This past Saturday afternoon I fished with Mrs. Marcia Kuenast and Mrs. Tracie Byrd.
From left: Tracie Byrd with a 2-year class fish, and Marcia Kuenast with a 14 1/8″ 3-year class fish
As the action reach a peak just past the halfway point of our 4-hour trip, fish aggressively chased their hooked schoolmates 2/3’s of the way from the bottom toward the surface. Here, Marcia landed two fish on the same lure, one on the treble hook and one on the Hazy Eye stinger hook affixed to the line tie.
Marcia contacted me back in December initially hoping to arrange a trip for her and her brother who would be visiting from Minnesota. Unfortunately, he had to undergo surgery and his physician did not clear him for air travel in time for this visit. So, Marcia invited Tracie who cares for Marcia’s horse in their shared interest in dressage.
Tracie and her husband, Tom, fished Belton Lake with me last spring towards the end of the strong hybrid bite that typically occurs in conjunction with the annual threadfin shad spawn.
Marcia’s prior fishing experience came mainly in fishing for panfish with her dad in small, natural lakes in Minnesota, as well as during some canoeing trips to the Boundary Waters up that way.
I let both ladies know that afternoon trips often start slow and end better, as the low-light sunset period kicks in and motivates fish to feed. Marcia asked about the results of the morning trip, and I let her know that the Martinez party managed to land 116 fish. I followed that up by letting here know that afternoons typically produce about 70% of the morning’s catch, all other things being equal. (That would amount to 81 fish if the statistics held true this afternoon).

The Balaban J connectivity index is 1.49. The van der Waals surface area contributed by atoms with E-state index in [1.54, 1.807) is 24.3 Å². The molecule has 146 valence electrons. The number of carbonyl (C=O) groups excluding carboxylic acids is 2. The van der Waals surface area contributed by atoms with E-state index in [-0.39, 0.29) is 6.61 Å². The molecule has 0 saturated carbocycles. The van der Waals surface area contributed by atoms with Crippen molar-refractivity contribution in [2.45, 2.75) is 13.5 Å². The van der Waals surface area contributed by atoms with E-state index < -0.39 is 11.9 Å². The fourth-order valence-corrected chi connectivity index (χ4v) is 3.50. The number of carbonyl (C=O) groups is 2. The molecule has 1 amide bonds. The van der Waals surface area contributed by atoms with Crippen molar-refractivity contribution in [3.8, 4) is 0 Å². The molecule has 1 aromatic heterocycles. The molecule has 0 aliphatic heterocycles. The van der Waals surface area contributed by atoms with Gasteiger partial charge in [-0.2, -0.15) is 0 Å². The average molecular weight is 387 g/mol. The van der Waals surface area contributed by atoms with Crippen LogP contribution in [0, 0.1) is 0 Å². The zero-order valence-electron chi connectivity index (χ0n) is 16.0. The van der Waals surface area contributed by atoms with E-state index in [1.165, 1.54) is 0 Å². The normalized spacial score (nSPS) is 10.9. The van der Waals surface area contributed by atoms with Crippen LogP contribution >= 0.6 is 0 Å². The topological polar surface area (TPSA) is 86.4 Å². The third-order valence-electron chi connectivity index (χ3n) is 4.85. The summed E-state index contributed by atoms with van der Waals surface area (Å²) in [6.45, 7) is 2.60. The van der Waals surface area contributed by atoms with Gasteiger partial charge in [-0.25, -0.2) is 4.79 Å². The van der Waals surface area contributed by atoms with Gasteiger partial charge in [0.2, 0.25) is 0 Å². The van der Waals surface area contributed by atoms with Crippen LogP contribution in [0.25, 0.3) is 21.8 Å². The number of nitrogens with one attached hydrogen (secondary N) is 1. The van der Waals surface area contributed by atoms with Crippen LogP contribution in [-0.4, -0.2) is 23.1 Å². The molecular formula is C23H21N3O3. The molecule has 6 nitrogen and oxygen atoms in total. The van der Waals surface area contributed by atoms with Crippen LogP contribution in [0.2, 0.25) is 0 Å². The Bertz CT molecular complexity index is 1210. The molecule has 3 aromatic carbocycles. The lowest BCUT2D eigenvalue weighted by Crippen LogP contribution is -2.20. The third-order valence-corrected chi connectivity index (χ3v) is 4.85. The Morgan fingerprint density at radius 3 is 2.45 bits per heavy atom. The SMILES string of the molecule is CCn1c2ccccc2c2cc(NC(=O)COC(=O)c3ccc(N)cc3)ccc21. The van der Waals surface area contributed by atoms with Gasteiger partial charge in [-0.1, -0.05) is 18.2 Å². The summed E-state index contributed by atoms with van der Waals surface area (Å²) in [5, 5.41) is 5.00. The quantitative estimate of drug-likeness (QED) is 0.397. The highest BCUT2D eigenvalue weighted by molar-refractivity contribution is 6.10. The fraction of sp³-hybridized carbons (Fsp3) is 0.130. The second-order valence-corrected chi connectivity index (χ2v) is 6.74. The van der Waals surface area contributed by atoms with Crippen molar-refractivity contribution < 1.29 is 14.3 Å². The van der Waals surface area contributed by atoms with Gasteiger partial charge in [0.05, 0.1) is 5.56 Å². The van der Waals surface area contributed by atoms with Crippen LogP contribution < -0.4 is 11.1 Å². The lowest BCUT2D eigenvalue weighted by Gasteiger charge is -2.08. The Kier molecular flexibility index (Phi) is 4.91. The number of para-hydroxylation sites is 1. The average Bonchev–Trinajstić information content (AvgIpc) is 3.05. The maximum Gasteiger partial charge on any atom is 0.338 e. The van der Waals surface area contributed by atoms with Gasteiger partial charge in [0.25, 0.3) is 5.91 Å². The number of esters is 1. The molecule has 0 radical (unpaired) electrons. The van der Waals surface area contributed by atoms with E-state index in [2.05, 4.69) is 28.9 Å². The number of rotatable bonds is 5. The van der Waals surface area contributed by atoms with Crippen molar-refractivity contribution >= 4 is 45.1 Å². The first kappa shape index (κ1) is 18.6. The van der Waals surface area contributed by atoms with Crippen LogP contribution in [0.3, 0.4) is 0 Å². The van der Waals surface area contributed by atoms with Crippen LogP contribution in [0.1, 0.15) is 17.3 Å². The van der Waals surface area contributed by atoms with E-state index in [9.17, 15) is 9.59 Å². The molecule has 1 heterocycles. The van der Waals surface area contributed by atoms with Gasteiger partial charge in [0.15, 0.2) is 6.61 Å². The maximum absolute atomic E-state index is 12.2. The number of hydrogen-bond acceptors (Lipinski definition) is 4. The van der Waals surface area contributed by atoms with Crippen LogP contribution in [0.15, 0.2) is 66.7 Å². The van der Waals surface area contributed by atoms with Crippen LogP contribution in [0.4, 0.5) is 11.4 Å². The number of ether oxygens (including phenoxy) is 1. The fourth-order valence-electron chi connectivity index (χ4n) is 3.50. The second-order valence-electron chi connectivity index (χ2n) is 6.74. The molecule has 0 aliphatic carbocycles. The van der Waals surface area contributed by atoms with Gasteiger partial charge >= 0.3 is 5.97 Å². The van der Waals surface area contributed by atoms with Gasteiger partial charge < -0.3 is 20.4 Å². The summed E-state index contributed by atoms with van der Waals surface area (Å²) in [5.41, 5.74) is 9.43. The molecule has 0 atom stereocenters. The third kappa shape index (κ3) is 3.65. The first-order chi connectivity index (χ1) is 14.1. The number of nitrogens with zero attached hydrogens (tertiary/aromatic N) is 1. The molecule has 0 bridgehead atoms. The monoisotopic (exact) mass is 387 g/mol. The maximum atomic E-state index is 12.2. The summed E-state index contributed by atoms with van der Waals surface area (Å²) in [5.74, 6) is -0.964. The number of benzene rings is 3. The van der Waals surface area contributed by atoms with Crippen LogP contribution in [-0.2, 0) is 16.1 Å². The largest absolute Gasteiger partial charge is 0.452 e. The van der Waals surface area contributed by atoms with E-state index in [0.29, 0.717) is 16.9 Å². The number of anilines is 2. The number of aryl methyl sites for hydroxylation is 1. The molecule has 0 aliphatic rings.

After demonstrating the tactics we would employ, and then practicing them at dockside, we headed out to hunt for fish. We immediately found a flock of actively feeding terns dipping shad from above a school of feeding white bass in 47 feet of water.
What we experienced at this first stop was nearly identical to what we found during the morning trip, and what we would continue to find the remainder of this afternoon. Fish would initially be found on bottom, then, as we hooked and reeled several fish in, the school would being to rise upward in the water column to just shy of halfway off bottom. This would put the fish out of reach for the normal “easing” tactic I typically employ, thus requiring that we use a slow smoking tactic to get our baits in front of as many fish as possible.
The fishing peaked from 4:00 to 5:00p, but we caught fish steadily from start to finish. We definitely beat the odds today as Marcia and Tracie put together a catch of 117 fish. Our success was aided by the WNW wind that continued to blow steadily at 11-13 instead of slacking off around 3pm as it was forecast to do.
TALLY = 117 FISH, all caught and released
Start Time: 1:50p
End Time: 5:50p
Air Temp. @ Trip’s Start: 56F
Water Surface Temp: 55.1F
Wind Speed & Direction: WNW11-13
Sky Conditions: Cloudless, fair sky
Water Level: 0.67 feet above full pool
GT = 0
AREAS FISHED WITH SUCCESS:
**Areas 1692/980, 549, 1058/986, vic 763
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